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DAW: Day 7 The most dangerous animal?

By: Dr Lynda Kelly, Category: At The Museum, Date: 14 Sep 2011

DAW? Dangerous Animals Week, of course! To celebrate our new Dangeroz app (available in the App Store now) we’re featuring a different Australian creature each day.

DangerOz - Home Screen

Jen Cork © Australian Museum

So, what is the most dangerous animal? It's closer than you think...

Although some animals are capable of inflicting harm and even causing death to people, animals evolved these adaptations to acquire food and defend themselves and their offspring, not to torment humans. On average the number of people killed by native animals in a year can be counted on one hand. This is not only lower than most other continents but also drastically lower than the death toll imposed on the Australian wilderness by humans in any given year.

Consider the number of deaths caused by shark attacks, which is often no higher than one per year. The threat to humans is really quite small compared to the 100 million sharks fished annually and the species are threatened with extinction.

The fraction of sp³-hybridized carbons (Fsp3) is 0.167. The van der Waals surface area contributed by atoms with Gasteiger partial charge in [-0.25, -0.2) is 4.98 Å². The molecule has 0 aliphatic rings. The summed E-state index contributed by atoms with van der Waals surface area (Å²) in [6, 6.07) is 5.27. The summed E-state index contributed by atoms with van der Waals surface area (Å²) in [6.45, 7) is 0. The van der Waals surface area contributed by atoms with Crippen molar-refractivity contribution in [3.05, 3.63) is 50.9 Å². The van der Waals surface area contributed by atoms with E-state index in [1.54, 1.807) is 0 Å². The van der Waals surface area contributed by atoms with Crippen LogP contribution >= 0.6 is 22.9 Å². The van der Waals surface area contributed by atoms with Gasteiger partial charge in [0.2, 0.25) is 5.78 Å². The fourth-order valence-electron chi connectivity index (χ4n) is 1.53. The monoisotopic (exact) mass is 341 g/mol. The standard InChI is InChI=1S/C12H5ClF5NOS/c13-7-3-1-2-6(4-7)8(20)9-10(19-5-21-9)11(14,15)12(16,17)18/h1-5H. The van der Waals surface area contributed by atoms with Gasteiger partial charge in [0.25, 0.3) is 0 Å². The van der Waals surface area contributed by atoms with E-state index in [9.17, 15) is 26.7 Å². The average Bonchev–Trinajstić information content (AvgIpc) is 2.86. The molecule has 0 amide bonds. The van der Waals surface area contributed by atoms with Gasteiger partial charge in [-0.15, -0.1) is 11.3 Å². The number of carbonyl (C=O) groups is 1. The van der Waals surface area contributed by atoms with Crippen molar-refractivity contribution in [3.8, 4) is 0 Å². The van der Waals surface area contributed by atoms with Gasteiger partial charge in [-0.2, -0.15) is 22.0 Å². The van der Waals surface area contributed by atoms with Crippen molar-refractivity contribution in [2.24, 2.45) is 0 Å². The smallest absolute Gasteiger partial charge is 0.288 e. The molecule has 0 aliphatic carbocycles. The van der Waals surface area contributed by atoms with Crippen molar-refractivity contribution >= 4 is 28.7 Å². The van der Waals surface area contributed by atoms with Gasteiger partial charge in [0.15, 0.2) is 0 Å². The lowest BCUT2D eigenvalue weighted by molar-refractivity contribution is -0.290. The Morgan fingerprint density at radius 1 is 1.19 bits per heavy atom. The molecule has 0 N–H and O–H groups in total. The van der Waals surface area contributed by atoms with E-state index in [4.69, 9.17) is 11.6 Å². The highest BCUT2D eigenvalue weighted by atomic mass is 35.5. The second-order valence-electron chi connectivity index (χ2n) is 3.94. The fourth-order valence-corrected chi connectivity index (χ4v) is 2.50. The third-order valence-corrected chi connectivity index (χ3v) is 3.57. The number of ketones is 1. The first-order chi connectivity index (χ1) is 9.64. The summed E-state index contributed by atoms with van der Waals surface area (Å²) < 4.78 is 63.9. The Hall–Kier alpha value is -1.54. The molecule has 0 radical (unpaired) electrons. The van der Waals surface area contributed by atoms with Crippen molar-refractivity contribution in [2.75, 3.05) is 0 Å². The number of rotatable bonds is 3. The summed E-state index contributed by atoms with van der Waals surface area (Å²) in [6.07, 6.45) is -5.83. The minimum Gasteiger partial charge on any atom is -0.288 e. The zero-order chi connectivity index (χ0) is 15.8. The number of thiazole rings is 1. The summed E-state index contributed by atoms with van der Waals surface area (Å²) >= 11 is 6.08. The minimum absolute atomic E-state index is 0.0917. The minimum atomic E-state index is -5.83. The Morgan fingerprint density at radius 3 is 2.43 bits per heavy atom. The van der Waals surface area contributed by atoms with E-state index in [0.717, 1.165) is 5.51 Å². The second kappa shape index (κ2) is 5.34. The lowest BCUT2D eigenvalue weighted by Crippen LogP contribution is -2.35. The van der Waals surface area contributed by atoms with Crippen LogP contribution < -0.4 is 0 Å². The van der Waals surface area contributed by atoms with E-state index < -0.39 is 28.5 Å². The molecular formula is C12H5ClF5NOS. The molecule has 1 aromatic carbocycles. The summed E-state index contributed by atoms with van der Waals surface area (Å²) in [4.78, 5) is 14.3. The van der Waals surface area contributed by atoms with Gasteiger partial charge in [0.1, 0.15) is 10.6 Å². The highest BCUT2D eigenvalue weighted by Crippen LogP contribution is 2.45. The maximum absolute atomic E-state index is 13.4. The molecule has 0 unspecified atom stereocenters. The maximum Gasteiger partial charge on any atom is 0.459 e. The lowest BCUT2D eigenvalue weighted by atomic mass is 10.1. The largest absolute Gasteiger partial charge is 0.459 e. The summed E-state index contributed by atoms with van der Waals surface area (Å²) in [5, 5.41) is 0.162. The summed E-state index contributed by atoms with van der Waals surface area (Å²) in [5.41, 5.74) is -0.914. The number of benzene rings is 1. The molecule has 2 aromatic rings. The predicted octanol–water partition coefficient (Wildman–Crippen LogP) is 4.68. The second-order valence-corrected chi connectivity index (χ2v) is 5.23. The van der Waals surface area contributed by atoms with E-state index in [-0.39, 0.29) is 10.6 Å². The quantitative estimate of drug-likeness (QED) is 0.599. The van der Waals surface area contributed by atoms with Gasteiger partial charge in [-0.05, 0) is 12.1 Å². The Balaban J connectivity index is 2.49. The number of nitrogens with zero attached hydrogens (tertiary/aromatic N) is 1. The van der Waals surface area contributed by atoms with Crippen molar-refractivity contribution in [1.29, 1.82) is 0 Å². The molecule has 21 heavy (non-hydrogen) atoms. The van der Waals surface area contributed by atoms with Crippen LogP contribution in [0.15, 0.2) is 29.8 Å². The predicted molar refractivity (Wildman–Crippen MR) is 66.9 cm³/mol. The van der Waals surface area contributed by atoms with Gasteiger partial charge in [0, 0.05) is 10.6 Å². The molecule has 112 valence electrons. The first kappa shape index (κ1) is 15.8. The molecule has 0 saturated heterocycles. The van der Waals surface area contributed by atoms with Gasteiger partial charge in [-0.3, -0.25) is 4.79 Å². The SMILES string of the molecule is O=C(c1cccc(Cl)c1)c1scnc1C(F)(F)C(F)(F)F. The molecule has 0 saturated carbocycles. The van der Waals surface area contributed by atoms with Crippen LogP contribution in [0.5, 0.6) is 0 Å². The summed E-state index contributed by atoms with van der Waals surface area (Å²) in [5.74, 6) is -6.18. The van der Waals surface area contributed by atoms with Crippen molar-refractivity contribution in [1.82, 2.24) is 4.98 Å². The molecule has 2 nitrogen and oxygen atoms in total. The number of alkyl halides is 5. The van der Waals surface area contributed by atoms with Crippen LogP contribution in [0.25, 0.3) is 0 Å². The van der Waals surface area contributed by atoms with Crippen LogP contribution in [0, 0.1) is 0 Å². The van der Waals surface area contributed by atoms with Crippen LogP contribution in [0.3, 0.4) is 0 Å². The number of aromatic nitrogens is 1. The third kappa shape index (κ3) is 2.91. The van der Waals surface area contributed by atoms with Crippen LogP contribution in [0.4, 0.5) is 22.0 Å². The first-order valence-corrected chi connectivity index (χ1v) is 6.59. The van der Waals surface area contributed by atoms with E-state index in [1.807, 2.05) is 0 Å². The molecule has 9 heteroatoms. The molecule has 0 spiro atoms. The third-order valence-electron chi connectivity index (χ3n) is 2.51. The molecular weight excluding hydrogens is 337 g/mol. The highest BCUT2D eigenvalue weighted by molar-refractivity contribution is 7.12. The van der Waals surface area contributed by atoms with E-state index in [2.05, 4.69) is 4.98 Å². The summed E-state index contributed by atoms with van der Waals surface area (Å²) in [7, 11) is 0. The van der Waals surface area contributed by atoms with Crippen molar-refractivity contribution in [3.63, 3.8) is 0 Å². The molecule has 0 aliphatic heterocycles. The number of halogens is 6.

A vast number of human deaths in Australia are actually caused by our own species, Homo sapiens. Motor accidents, homicides and suicides are such a relatively frequent cause of death that the animal we have to fear the most is actually ourselves. Over an average decade, tens of thousands of Australians will die in "routine" accidents whereas fewer than 100 might die from wild animal interactions.

So, the most dangerous animal is you and me. Given that Homo sapiens means "wise human" sometimes you have to wonder!

Interested in finding out more about dangerous animals? Download DangerOz now.